In 2011 I wrote what I thought was a good Memorial day blog—I was just going to recycle that one today until Nat agreed to come for lunch. I asked him to bring his World War II medals which he did along with this great photograph:
Looking at the photograph, Nat is third from the left in the row standing. He was 22 and one of the oldest in the group—these are the guys he trained with and flew 5 missions over Japan with. These 12 men all survived the war and three are still surviving including Nat. After five missions, the copilot left this crew after being given his own plane—Nat said this shook up the crew he flew with, when you are getting shot at every day, planes are being ditched in the ocean—you become superstitious, you want the same people around you who have worked together and managed to stay alive in those circumstances. Nat flew 31 missions over Japan and Korea.
He was awarded the Distinguished Flying Cross Medal and other medals pictured below:
When the war in the Pacific began the US did not control Iwo Jima making the distance from Japan to the base on Tinian greater than the fuel capacity of the planes at times—many men lost their lives when forced to land their planes in the ocean. Once the US gained control of Iwo Jima, there was a refueling stop and a place to land in case of emergency. Nat said his crew landed on Iwo Jima five times, three of those landings under emergency conditions.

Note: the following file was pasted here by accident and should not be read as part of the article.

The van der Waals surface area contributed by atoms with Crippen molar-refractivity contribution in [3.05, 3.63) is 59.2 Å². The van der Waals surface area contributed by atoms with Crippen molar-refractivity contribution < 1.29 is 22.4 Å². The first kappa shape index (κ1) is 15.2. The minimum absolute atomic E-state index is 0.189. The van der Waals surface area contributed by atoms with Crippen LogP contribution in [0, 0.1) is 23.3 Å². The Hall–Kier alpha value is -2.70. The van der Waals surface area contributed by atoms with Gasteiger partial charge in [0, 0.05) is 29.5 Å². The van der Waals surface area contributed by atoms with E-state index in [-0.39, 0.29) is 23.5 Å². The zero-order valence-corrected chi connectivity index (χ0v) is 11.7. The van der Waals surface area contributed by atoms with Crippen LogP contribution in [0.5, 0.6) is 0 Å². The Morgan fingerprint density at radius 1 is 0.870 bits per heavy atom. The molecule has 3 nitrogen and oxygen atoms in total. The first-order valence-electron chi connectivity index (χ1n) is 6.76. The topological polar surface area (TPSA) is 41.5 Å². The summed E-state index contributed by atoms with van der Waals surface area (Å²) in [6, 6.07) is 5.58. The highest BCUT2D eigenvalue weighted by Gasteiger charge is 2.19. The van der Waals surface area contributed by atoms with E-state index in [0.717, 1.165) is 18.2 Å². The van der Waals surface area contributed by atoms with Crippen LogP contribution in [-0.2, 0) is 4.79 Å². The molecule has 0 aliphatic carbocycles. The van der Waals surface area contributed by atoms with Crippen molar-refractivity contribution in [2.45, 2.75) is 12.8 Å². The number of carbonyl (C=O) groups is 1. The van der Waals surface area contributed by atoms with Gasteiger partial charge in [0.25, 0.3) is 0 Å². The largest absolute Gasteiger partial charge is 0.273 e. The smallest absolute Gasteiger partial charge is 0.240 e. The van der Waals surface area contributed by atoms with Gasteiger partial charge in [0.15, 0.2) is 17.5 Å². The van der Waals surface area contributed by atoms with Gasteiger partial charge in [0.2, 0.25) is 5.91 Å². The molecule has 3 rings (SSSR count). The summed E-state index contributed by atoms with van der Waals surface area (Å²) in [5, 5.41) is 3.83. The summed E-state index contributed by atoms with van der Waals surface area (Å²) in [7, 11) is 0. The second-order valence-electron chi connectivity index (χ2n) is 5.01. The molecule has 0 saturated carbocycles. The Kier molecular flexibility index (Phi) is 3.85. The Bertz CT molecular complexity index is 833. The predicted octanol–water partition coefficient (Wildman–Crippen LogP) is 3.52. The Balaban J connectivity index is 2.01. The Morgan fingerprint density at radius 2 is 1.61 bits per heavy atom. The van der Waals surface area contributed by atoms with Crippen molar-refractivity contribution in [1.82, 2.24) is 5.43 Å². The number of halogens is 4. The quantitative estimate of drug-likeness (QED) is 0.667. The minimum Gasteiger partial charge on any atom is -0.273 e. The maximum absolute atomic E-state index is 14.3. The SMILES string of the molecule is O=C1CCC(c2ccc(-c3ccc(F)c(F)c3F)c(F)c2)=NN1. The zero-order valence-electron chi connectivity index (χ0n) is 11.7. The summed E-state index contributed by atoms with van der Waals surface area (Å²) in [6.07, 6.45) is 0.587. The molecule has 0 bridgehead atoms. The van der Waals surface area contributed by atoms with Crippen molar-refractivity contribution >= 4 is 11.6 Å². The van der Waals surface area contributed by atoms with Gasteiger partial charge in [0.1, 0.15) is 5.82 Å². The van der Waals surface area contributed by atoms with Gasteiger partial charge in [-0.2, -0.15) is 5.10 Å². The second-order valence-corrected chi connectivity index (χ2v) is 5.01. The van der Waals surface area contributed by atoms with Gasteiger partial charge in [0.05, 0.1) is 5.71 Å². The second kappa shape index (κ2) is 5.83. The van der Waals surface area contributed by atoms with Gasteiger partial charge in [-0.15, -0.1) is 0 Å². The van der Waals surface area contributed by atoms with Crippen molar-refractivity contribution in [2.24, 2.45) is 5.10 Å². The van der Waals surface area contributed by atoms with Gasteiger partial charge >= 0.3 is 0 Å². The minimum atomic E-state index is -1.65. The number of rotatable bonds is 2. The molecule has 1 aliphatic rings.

Nat said his best and last mission was when the war was over but treaty had not been signed. The location of the Japanese POW camps had been discovered. Nat’s crew loaded their bomb bays with tons of food, flew in low over these camps and dropped the food to the prisoners.
This is our granddaughter Laci serving in Italy in the USAF with Nat—those two have a very special bond.